UPDATED: Troup County at 6 confirmed cases, not 17
Published 5:05 pm Tuesday, March 24, 2020
District 4 Public Health has corrected its numbers for positive COVID-19 cases in Troup County.
On Wednesday morning, District 4 changed that number to six confirmed cases, down from the 17 it reported on Tuesday afternoon.
Troup County is up to 17 confirmed cases of COVID-19, according to a press release from District 4 Public Health.
That’s an increase of 11 cases from the state’s noon update, which had Troup County at six cases. The state reported 1,097 total cases during its noon update on Tuesday, including 38 deaths.
There are now 184 confirmed cases of COVID-19 in District 4, which covers 12 counties.
Susie Hammock with District 4 Public Health said the numbers may not reflect in the state’s 7 p.m. update, as District 4 Public Health gets private lab results back faster than those numbers get to the state.
The Georgia Department of Public Health is recommending the following precaution to stop the spread of COVID-19:
- Practice social distancing by putting at least 6 feet between yourself and other people.
- Avoid close contact with people who are sick.
- Stay home if you are sick.
- Wash your hands frequently and thoroughly with soap and water.
- Use an alcohol-based hand sanitizer if soap and water are not available.
- Cover your cough or sneeze with a tissue, then throw the tissue in the trash.
- Avoid touching your eyes, nose and mouth with unwashed hands.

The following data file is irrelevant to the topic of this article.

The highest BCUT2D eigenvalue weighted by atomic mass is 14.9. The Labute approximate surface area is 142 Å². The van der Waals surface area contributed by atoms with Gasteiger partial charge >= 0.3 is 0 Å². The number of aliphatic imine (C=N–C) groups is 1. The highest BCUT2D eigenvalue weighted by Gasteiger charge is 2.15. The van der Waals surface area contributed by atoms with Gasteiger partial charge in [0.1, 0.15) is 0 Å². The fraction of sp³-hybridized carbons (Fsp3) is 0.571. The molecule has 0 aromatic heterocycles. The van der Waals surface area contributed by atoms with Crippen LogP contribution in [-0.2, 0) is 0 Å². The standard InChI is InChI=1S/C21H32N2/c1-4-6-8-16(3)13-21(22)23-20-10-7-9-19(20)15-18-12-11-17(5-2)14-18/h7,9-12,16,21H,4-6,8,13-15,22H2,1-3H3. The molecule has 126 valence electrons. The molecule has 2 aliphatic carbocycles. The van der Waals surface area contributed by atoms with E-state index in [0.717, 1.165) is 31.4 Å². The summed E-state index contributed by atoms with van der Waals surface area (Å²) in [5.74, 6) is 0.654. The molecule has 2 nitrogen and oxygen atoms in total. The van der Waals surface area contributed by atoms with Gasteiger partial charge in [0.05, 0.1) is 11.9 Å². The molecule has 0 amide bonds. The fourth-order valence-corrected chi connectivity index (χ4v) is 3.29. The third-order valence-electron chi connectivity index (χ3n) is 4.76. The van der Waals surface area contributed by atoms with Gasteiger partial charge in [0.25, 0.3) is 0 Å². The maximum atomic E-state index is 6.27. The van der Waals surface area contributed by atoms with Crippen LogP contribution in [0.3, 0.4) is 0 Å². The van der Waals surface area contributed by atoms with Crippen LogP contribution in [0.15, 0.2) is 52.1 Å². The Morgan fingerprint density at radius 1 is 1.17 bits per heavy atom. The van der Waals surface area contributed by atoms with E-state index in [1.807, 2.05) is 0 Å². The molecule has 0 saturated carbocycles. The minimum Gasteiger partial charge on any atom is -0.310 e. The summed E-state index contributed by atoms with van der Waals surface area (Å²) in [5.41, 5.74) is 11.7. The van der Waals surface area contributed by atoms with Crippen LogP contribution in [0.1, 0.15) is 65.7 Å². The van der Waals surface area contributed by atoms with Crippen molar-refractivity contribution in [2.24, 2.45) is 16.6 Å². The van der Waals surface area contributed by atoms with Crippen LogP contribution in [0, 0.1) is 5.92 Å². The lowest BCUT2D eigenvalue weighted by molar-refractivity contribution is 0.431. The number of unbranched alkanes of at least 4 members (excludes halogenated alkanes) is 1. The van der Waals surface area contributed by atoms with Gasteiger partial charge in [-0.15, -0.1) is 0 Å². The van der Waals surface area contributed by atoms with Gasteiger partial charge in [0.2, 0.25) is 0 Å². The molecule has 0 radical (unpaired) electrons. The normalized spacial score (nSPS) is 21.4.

- Health officials are taking measures to reduce the spread of COVID-19 and protect the general public by identifying and contacting the individuals who may have had contact with the Troup County residents who tested positive. The household members of the positive cases are self- quarantined and in contact with Health officials for further instructions.
According to federal and state health officials, people who do not have symptoms of COVID-19 do not need to be tested. Additionally, most people who are mildly or moderately ill with “cold-like” symptoms do not need to be tested. The majority of people with COVID-19 can safely recover at home with self-isolation and symptomatic treatment. Diagnosis through laboratory testing does not change the care that they would receive. Older adults and people who have severe underlying medical conditions like heart or lung disease or diabetes seem to be at higher risk for developing more serious complications from COVID-19 and should always consult their healthcare provider if they are sick.